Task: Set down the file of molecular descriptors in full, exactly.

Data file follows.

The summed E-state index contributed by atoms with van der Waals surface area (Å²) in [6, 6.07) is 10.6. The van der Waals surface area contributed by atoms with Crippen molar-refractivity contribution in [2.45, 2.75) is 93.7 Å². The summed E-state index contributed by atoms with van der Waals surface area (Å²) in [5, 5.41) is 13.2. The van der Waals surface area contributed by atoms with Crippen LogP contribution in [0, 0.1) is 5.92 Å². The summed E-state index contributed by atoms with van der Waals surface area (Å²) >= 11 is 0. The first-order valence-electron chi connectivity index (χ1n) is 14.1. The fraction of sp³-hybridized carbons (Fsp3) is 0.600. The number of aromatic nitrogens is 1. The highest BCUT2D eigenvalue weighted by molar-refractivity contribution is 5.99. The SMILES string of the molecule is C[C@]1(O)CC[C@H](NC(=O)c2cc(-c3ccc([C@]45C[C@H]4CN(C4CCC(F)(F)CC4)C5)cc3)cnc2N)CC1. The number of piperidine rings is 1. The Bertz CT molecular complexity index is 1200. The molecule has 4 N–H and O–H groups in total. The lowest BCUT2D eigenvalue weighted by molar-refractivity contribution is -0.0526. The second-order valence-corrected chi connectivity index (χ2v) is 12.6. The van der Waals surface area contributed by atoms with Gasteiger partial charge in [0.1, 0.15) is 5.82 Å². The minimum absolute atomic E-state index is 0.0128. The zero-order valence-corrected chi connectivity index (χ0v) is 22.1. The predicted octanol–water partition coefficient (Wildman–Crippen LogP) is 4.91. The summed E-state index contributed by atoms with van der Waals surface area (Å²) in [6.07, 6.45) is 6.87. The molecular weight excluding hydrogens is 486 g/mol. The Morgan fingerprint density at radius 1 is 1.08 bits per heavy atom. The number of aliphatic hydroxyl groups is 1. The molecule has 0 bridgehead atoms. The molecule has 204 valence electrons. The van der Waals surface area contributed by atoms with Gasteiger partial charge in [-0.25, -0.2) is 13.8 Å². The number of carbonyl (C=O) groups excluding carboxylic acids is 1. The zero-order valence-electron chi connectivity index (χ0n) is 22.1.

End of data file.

The summed E-state index contributed by atoms with van der Waals surface area (Å²) in [6, 6.07) is 10.6. The van der Waals surface area contributed by atoms with Crippen molar-refractivity contribution in [2.45, 2.75) is 93.7 Å². The summed E-state index contributed by atoms with van der Waals surface area (Å²) in [5, 5.41) is 13.2. The van der Waals surface area contributed by atoms with Crippen LogP contribution in [0, 0.1) is 5.92 Å². The summed E-state index contributed by atoms with van der Waals surface area (Å²) >= 11 is 0. The first-order valence-electron chi connectivity index (χ1n) is 14.1. The fraction of sp³-hybridized carbons (Fsp3) is 0.600. The number of aromatic nitrogens is 1. The highest BCUT2D eigenvalue weighted by molar-refractivity contribution is 5.99. The SMILES string of the molecule is C[C@]1(O)CC[C@H](NC(=O)c2cc(-c3ccc([C@]45C[C@H]4CN(C4CCC(F)(F)CC4)C5)cc3)cnc2N)CC1. The number of piperidine rings is 1. The Bertz CT molecular complexity index is 1200. The molecule has 4 N–H and O–H groups in total. The lowest BCUT2D eigenvalue weighted by molar-refractivity contribution is -0.0526. The second-order valence-corrected chi connectivity index (χ2v) is 12.6. The van der Waals surface area contributed by atoms with Gasteiger partial charge in [0.1, 0.15) is 5.82 Å². The minimum absolute atomic E-state index is 0.0128. The zero-order valence-corrected chi connectivity index (χ0v) is 22.1. The predicted octanol–water partition coefficient (Wildman–Crippen LogP) is 4.91. The summed E-state index contributed by atoms with van der Waals surface area (Å²) in [6.07, 6.45) is 6.87. The molecular weight excluding hydrogens is 486 g/mol. The Morgan fingerprint density at radius 1 is 1.08 bits per heavy atom. The number of aliphatic hydroxyl groups is 1. The molecule has 0 bridgehead atoms. The molecule has 204 valence electrons. The van der Waals surface area contributed by atoms with Gasteiger partial charge in [-0.25, -0.2) is 13.8 Å². The number of carbonyl (C=O) groups excluding carboxylic acids is 1. The zero-order valence-electron chi connectivity index (χ0n) is 22.1.